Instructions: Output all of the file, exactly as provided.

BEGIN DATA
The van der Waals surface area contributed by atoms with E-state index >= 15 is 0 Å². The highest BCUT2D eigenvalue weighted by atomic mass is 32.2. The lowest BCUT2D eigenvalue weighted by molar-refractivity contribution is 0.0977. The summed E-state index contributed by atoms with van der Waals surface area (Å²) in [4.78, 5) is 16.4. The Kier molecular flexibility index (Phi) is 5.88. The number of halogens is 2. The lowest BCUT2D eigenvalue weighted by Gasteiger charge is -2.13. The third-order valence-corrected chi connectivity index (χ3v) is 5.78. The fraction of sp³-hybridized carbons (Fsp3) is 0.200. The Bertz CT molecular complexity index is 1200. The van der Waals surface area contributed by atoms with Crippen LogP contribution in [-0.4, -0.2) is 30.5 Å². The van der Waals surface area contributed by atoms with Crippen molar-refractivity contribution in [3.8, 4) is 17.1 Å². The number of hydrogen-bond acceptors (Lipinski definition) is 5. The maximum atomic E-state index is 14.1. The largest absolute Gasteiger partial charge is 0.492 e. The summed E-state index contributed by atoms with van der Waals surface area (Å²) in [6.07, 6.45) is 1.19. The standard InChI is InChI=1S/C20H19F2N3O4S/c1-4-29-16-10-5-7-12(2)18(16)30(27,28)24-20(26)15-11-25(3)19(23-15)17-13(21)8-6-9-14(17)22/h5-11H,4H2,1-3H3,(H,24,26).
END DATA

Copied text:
The van der Waals surface area contributed by atoms with E-state index >= 15 is 0 Å². The highest BCUT2D eigenvalue weighted by atomic mass is 32.2. The lowest BCUT2D eigenvalue weighted by molar-refractivity contribution is 0.0977. The summed E-state index contributed by atoms with van der Waals surface area (Å²) in [4.78, 5) is 16.4. The Kier molecular flexibility index (Phi) is 5.88. The number of halogens is 2. The lowest BCUT2D eigenvalue weighted by Gasteiger charge is -2.13. The third-order valence-corrected chi connectivity index (χ3v) is 5.78. The fraction of sp³-hybridized carbons (Fsp3) is 0.200. The Bertz CT molecular complexity index is 1200. The van der Waals surface area contributed by atoms with Crippen LogP contribution in [-0.4, -0.2) is 30.5 Å². The van der Waals surface area contributed by atoms with Crippen molar-refractivity contribution in [3.8, 4) is 17.1 Å². The number of hydrogen-bond acceptors (Lipinski definition) is 5. The maximum atomic E-state index is 14.1. The largest absolute Gasteiger partial charge is 0.492 e. The summed E-state index contributed by atoms with van der Waals surface area (Å²) in [6.07, 6.45) is 1.19. The standard InChI is InChI=1S/C20H19F2N3O4S/c1-4-29-16-10-5-7-12(2)18(16)30(27,28)24-20(26)15-11-25(3)19(23-15)17-13(21)8-6-9-14(17)22/h5-11H,4H2,1-3H3,(H,24,26).